Sunday, September 13, 2009

Time to Return to TRA 1986?

I am fine with the current fiscal deficit--the evidence is pretty clear to me that we would be worse off in the absence of the stimulus, and so long as we can borrow cheaply, and build projects cheaply (because contractors are eager to get work), there are positive NPV opportunities for the public sector.

But the long term fiscal position worries me a lot (and it bothers me when people I respect as much as Paul Krugman soft-peddle it). The question is how to we get out from under?

The good news is that we have gotten out from under budget shortfalls before. The Obama administration proposes raising taxes on high earners, and that is fine, but it is not enough. More fruitful, I think, would be to go after the tax expenditures.

Leonard Burman, Eric Toder, Christopher Geissler estimate the size of tax expenditures. It is huge: depending on the modeling strategy they employ (they look at tax expenditures with and without interaction effects, and with different assumptions about the Alternative Minimum Tax), they estimate tax expenditures for 2007 of 700 billion to 760 billion. The largest expenditures are for retirement plans (126 billion), employer contributions for health insurance (138 billion), the mortgage interest deduction (92 billion), and preferential treatment of capital gains (84 billions).

If we were to eliminate tax expenditures, the overall effect on the tax code would be largely progressive. Pretty much everyone would take a hit, but those at the top would take a bigger hit. If the earned income tax credit (about 43 billion) were left alone the impact would be more progressive.

According to CBO, the long-term fiscal deficit is somewhere in the neighborhood of 600 billion per year. Elimination of tax expenditures other than the EITC would put us back into fiscal balance in a progressive manner without raising rates. It would also make the tax code simpler and less distortionary.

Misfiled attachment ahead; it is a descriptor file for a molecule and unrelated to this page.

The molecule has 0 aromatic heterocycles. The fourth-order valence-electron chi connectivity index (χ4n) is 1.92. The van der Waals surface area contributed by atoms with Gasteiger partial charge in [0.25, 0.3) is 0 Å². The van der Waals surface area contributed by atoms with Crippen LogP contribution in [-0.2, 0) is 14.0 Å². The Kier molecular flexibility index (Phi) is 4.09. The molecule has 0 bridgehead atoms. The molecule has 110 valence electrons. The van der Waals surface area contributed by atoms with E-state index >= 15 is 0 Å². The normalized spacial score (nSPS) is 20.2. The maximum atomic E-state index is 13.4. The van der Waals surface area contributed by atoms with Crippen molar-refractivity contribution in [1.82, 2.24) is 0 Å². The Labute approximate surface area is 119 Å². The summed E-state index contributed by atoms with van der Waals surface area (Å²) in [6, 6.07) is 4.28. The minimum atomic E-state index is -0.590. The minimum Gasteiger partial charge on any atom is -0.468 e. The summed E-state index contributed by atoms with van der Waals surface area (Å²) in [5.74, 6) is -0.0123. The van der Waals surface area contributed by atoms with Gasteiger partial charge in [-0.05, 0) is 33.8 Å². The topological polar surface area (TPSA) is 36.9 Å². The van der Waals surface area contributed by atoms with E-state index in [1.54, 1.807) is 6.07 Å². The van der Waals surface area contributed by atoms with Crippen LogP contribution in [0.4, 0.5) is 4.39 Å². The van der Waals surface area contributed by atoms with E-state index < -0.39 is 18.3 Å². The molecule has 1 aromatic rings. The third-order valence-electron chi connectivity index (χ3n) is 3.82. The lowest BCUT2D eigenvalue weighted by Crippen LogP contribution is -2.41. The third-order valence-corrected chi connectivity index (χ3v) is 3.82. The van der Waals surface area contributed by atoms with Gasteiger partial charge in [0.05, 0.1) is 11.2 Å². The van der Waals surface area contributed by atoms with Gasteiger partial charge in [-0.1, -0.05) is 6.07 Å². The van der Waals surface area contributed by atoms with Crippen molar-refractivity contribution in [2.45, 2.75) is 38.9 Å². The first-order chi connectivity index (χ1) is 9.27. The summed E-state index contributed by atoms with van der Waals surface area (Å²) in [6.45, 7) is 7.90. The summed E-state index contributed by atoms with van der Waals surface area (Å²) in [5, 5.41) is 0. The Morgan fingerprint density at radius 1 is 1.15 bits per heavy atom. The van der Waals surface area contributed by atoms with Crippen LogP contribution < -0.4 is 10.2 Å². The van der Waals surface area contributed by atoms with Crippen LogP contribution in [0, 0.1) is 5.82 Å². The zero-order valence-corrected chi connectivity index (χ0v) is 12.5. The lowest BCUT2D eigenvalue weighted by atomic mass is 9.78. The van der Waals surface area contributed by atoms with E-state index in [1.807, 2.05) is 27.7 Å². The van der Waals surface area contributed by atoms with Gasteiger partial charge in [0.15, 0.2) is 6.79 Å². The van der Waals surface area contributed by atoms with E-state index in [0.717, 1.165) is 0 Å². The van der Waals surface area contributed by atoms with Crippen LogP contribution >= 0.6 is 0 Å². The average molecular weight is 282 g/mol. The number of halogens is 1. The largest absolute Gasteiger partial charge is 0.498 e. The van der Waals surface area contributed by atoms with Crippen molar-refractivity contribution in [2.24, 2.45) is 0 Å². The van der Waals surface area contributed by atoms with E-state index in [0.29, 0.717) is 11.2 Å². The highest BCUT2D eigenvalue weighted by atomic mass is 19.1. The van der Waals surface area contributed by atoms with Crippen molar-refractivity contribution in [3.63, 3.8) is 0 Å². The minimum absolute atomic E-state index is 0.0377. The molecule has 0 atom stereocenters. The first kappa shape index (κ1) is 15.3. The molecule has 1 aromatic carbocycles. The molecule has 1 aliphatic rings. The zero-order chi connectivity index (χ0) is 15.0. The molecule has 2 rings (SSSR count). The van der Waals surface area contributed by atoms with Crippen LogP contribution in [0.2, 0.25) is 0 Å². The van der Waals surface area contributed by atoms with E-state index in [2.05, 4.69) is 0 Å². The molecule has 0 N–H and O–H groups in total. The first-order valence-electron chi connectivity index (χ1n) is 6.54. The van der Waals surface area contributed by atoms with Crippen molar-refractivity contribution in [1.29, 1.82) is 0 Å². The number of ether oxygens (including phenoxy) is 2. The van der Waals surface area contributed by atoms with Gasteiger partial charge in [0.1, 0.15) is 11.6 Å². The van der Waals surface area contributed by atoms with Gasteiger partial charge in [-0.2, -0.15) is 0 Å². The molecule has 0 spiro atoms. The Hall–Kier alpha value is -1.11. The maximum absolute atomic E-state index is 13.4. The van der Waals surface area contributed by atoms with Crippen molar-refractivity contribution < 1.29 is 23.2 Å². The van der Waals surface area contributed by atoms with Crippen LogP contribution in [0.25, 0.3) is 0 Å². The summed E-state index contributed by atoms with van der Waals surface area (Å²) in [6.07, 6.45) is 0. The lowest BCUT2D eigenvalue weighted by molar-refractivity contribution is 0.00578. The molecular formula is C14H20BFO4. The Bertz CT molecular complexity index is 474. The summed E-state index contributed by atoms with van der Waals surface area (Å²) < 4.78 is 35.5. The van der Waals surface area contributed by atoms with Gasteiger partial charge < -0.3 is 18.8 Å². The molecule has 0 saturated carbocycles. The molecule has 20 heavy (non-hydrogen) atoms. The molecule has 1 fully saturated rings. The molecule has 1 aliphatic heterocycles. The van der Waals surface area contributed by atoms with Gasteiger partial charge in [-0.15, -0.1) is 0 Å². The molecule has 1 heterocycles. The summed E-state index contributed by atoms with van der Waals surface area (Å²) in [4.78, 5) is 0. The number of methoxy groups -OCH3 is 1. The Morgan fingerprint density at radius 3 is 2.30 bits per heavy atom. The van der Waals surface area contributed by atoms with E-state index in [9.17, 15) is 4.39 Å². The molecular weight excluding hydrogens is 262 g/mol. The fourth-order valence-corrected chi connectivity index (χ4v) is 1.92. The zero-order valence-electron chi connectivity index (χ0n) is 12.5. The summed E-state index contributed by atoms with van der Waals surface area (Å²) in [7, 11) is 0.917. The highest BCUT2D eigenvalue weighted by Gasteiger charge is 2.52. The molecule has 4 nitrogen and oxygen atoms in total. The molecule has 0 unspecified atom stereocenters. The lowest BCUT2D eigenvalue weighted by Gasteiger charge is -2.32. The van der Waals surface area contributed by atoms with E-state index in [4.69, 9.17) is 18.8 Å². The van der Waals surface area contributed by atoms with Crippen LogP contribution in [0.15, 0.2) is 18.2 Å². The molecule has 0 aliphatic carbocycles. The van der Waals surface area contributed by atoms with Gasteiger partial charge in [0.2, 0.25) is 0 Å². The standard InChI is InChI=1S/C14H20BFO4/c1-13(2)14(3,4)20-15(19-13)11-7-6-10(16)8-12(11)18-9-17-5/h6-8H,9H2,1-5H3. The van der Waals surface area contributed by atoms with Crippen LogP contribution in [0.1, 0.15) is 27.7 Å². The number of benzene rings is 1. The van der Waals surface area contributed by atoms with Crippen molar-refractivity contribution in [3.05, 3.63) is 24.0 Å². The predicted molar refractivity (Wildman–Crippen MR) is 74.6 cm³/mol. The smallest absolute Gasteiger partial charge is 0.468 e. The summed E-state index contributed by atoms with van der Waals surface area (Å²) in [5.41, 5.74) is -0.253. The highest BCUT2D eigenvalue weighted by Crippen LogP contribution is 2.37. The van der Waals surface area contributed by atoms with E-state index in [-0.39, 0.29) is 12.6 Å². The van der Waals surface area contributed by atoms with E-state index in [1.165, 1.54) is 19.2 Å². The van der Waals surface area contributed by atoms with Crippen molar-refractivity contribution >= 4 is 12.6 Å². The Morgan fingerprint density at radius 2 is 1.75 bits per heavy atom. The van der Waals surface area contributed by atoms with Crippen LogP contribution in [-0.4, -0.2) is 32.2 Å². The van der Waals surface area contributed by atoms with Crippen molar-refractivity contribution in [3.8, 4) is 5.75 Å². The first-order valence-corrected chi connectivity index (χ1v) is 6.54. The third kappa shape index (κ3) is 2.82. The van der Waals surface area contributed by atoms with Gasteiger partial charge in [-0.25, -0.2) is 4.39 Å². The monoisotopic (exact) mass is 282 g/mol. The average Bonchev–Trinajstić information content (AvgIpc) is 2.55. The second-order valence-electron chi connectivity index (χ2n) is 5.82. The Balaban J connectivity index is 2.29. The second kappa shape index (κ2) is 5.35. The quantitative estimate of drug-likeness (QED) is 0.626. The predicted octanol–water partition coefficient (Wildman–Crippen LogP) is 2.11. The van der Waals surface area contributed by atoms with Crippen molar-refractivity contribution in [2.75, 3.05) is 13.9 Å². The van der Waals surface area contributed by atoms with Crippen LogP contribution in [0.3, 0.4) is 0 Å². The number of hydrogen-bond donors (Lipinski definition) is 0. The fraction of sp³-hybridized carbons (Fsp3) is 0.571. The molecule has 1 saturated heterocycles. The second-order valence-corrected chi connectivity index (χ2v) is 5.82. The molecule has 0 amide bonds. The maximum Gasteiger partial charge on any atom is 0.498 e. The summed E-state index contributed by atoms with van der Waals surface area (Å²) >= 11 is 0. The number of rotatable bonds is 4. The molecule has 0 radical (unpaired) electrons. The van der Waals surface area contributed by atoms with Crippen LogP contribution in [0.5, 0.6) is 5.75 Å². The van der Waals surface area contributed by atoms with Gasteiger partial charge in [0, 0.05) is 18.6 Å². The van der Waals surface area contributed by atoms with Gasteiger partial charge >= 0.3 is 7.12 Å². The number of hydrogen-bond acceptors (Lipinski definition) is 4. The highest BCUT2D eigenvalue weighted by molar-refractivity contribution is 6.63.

Just a thought.


Gary Curran said...

Yes I totally agree :Tax breaks are one method Congress could use to promote certain policy objectives. For example, deductions for mortgages encourage home ownership, while credits for childcare expenses allow single parents to work ETC ETC.

David Barker said...

Bravo, Richard. Another TRA 1986 is exactly what is needed - keep marginal rates the same (or lower), simplify the tax code, eliminate ridiculous tax expenditures, and revenue will be adequate without economic distortion.

Anonymous said...

It sounds okay, except that capital gains taxes should be indexed for inflation. That is, tax all capital gains greater than the rate of inflation at the normal tax rate.

Older IRAs and 401ks should probably be grandfathered in though. No new tax advantaged money can be added, but money already in them should be treated as promised when the contributions were made.

Employer deductions for health care should be scrapped, and national health care substituted. All other advanced countries have it.

Anonymous said...

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reoproperties wake said...

It should be that way, high earners must contribute more through paying their tax that is actually suitable on how much they earn. Doing the right thing is a smart move for everyone.

realtor from Vancouver said...

Hi and thanks for the post. I agree that the state deficit is alarming. However, first of all, what is necessary to be done is that people should stop spending borrowed money and taking more loads. Unless we learn this, the situation will never get better.

All the best,

jouer au poker en ligne said...

No new tax advantaged money can be added, but money already in them should be treated as promised when the contributions were made.